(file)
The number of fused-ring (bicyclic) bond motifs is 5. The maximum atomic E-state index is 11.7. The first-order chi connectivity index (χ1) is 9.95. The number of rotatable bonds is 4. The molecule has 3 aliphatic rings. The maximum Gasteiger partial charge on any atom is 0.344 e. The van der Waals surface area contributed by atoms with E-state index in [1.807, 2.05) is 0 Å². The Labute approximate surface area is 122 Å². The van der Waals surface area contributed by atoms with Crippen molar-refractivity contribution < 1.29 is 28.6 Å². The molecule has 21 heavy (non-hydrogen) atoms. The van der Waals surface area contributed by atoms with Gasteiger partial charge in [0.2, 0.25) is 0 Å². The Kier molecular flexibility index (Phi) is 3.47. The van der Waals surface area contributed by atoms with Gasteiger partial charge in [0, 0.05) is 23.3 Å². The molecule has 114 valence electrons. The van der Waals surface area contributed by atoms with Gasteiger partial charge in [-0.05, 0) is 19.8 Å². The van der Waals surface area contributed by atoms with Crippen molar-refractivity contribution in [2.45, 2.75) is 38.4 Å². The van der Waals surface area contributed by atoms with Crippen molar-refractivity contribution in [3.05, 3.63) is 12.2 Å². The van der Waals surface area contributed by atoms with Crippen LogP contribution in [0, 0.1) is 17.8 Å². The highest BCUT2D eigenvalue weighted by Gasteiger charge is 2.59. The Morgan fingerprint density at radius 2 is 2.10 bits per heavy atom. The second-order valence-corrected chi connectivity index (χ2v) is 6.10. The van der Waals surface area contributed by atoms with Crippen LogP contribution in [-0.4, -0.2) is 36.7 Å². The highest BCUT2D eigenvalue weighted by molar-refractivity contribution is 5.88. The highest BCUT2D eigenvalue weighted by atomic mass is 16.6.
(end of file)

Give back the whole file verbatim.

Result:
The number of fused-ring (bicyclic) bond motifs is 5. The maximum atomic E-state index is 11.7. The first-order chi connectivity index (χ1) is 9.95. The number of rotatable bonds is 4. The molecule has 3 aliphatic rings. The maximum Gasteiger partial charge on any atom is 0.344 e. The van der Waals surface area contributed by atoms with E-state index in [1.807, 2.05) is 0 Å². The Labute approximate surface area is 122 Å². The van der Waals surface area contributed by atoms with Crippen molar-refractivity contribution < 1.29 is 28.6 Å². The molecule has 21 heavy (non-hydrogen) atoms. The van der Waals surface area contributed by atoms with Gasteiger partial charge in [0.2, 0.25) is 0 Å². The Kier molecular flexibility index (Phi) is 3.47. The van der Waals surface area contributed by atoms with Gasteiger partial charge in [0, 0.05) is 23.3 Å². The molecule has 114 valence electrons. The van der Waals surface area contributed by atoms with Gasteiger partial charge in [-0.05, 0) is 19.8 Å². The van der Waals surface area contributed by atoms with Crippen molar-refractivity contribution in [2.45, 2.75) is 38.4 Å². The van der Waals surface area contributed by atoms with Crippen molar-refractivity contribution in [3.05, 3.63) is 12.2 Å². The van der Waals surface area contributed by atoms with Crippen LogP contribution in [0, 0.1) is 17.8 Å². The highest BCUT2D eigenvalue weighted by Gasteiger charge is 2.59. The Morgan fingerprint density at radius 2 is 2.10 bits per heavy atom. The second-order valence-corrected chi connectivity index (χ2v) is 6.10. The van der Waals surface area contributed by atoms with Crippen LogP contribution in [-0.4, -0.2) is 36.7 Å². The highest BCUT2D eigenvalue weighted by molar-refractivity contribution is 5.88. The highest BCUT2D eigenvalue weighted by atomic mass is 16.6.